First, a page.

Social justice and resource allocation to historically underinvested communities is a clear issue that cities are addressing to ensure local social and economic resiliency. Texas Innovates aims to bring together stakeholders to address City of Houston’s Complete Community’s objective & resiliency needs and be the flagship development that the world visits for smart city and sustainable practices that are practical & economic. This will incorporate building out new technologies across various levels of development to provide local green services in energy, water and food management. We believe this can be an opportunity to showcase a green urban revival and provide new jobs that only require a bike commute for residents.

Key Ingredients that the TI Campus will provide for the community and for Houston:

  • Urban Renewal: Many successful urban renewals have used innovation as a key component to increasing diversity, creating urban growth and attracting new residents.
  • Active and Green Living: The Texas Innovates Campus will promote biking and walking by design, by not only providing amenities, but creating a green integrated experience. We will do this not just for our resident and businesses, but will be a stop for bicyclists and joggers as they stop by the campus. Onsite Bicycles will be available for residents and businesses and to Downtown Houston.
  • Resilient: Texas Innovates architecture is designed with resilience in mind, not just for flooding, but other major disasters, and for long term socio-economic growth.

New green services for the site and neighborhood

One of the primary goals of the Innovation Center design is the provision of collaborative and shared workspace. These programmatic elements will provide local and regional users a central location to work in a close network of a variety of industries, utilizing a workforce of varying degrees of experience and educational attainment. These strategies hope to bolster a local workforce while attracting users and accompanying businesses to help decrease long-distance commuter behavior.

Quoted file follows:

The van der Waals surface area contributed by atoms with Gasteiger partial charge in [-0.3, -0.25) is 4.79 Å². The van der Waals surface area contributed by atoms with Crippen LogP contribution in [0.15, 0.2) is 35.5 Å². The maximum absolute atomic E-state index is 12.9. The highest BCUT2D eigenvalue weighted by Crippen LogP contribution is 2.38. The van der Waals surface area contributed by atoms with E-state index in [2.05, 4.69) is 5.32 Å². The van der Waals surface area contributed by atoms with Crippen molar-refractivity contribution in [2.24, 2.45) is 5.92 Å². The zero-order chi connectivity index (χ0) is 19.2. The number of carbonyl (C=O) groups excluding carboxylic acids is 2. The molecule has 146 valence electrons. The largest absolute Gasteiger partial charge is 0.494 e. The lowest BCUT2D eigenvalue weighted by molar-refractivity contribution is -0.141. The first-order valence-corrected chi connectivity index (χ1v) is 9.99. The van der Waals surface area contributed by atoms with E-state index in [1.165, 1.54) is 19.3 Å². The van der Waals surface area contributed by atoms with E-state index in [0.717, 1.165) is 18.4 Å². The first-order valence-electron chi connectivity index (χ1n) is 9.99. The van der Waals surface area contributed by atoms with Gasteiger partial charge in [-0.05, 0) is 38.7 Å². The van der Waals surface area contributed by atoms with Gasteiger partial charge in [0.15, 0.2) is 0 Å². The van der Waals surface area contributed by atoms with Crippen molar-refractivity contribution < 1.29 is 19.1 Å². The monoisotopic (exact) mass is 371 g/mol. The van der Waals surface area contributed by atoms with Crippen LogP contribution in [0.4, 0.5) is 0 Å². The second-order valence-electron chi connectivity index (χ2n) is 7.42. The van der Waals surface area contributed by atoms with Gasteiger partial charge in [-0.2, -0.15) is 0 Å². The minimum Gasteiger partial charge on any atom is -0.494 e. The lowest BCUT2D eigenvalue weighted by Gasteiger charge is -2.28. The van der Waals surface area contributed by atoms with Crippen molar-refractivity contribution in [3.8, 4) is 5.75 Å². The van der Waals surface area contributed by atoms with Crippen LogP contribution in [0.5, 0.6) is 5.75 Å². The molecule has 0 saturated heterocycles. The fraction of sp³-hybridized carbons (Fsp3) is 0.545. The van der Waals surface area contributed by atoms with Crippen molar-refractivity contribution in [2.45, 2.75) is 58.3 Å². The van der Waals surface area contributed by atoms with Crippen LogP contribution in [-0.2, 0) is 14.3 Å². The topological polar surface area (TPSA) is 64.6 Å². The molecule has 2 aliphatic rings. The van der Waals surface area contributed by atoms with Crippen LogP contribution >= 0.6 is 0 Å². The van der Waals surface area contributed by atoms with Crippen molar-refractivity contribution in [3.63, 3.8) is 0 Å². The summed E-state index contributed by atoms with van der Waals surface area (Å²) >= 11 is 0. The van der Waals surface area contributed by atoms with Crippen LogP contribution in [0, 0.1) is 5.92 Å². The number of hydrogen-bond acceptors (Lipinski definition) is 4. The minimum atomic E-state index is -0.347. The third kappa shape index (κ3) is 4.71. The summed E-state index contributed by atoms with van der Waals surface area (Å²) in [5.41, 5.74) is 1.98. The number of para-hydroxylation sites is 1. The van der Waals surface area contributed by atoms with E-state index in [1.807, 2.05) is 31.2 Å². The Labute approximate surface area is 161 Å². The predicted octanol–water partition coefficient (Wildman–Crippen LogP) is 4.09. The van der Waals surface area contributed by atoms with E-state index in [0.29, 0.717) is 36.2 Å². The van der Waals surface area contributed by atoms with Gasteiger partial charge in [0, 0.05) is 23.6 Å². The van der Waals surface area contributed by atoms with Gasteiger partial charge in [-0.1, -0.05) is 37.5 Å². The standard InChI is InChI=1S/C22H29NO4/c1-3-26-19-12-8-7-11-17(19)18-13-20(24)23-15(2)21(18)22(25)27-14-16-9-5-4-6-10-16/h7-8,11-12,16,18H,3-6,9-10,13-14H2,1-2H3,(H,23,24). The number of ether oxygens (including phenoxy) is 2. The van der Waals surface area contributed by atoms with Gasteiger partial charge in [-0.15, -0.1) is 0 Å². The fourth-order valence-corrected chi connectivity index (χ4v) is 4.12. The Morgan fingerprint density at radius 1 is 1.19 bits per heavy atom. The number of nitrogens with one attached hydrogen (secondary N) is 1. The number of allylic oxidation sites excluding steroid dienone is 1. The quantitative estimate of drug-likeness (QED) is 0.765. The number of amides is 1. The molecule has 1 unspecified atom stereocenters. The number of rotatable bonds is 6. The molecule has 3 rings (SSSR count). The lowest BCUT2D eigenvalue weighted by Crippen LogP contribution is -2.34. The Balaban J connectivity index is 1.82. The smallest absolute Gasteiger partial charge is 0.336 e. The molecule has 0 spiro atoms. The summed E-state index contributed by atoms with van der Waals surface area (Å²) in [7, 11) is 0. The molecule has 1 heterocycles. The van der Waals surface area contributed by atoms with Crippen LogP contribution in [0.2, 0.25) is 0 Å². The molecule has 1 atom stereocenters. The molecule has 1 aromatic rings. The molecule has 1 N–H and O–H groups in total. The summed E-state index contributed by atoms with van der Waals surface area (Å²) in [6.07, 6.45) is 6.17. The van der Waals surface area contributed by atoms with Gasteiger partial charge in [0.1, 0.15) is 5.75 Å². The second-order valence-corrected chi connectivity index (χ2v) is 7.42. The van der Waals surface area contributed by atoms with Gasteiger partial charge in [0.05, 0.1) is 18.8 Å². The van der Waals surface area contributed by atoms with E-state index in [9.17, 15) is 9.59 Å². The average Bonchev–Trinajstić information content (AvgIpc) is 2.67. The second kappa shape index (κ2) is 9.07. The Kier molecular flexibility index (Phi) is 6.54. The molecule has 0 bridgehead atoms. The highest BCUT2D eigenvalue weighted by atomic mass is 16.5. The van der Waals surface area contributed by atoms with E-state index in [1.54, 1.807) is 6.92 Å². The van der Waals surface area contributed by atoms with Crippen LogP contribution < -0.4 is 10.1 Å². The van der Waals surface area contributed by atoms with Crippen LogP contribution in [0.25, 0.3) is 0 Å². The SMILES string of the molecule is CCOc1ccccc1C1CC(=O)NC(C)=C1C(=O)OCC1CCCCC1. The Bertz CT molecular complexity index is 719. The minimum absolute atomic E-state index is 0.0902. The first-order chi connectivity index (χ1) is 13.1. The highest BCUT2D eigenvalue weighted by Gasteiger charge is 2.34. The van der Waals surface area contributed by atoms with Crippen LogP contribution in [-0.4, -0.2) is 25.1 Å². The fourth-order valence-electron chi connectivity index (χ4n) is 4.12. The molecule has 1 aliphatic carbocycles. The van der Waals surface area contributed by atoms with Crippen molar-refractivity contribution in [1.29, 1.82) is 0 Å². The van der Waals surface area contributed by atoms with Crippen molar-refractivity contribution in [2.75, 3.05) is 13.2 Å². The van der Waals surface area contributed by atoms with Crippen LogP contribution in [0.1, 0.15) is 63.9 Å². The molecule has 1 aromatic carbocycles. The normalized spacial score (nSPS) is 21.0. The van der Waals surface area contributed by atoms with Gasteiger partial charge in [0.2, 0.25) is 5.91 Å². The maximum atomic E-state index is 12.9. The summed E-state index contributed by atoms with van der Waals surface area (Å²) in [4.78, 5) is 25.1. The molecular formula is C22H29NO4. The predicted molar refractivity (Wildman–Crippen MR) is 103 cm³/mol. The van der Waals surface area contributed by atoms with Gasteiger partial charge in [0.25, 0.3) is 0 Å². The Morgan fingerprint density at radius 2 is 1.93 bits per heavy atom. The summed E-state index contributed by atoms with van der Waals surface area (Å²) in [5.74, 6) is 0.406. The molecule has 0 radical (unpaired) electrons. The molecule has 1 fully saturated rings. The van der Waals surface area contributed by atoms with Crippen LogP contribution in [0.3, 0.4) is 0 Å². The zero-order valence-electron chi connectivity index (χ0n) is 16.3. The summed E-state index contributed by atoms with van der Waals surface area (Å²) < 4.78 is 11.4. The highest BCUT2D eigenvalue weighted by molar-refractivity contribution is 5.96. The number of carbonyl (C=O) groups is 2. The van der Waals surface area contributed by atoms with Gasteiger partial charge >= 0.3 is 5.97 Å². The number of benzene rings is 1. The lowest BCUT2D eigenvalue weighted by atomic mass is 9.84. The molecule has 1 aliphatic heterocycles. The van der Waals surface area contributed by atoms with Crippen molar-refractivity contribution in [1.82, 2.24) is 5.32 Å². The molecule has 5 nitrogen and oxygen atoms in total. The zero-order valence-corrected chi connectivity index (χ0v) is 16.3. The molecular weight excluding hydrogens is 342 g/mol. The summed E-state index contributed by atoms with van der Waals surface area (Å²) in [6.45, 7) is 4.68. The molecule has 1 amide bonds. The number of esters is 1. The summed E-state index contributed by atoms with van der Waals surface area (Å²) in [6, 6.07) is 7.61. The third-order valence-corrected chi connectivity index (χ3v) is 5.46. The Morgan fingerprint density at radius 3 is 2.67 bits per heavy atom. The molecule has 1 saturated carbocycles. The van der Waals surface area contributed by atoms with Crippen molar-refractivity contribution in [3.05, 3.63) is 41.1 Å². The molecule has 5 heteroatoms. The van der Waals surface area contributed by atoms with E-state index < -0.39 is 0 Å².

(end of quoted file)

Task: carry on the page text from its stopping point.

One of the site functions is that of an urban agricultural center. With the introduction of urban farming and community gardens in the neighborhood, residents will be provided both a source of fresh produce, and the chance to participate in and learn about sustainable, urban growing practices. The site will also house a compost facility to repurpose organic waste into compost for use in the gardens.
Building-wide practices will follow a sustainable model, with design at every level aimed at reducing energy consumption and increasing occupant and neighborhood health and wellness. High efficiency and low flow fixtures will be utilized in all spaces to reduce water consumption and wastewater treatment onsite for non-potable uses. Onsite power generation will reduce emissions and create a decentralized energy system. Waste management techniques will be employed that responsibly divide recyclable and compostable materials (with the latter going on to be used in the site’s agricultural applications). Not only would these practices be used for site-generated waste, but community programs could be established that would encourage nearby residents and business owners to contribute their own recyclable and compostable waste. These programs could also act as educational tools to inform the public of sustainable practices that can be applied in their own lives. Research indicates that education and accessibility are major drivers that impact individual environmental accountability. The waste management system implemented at this site seeks to address these drivers and to reduce landfilled waste generated in the neighborhood.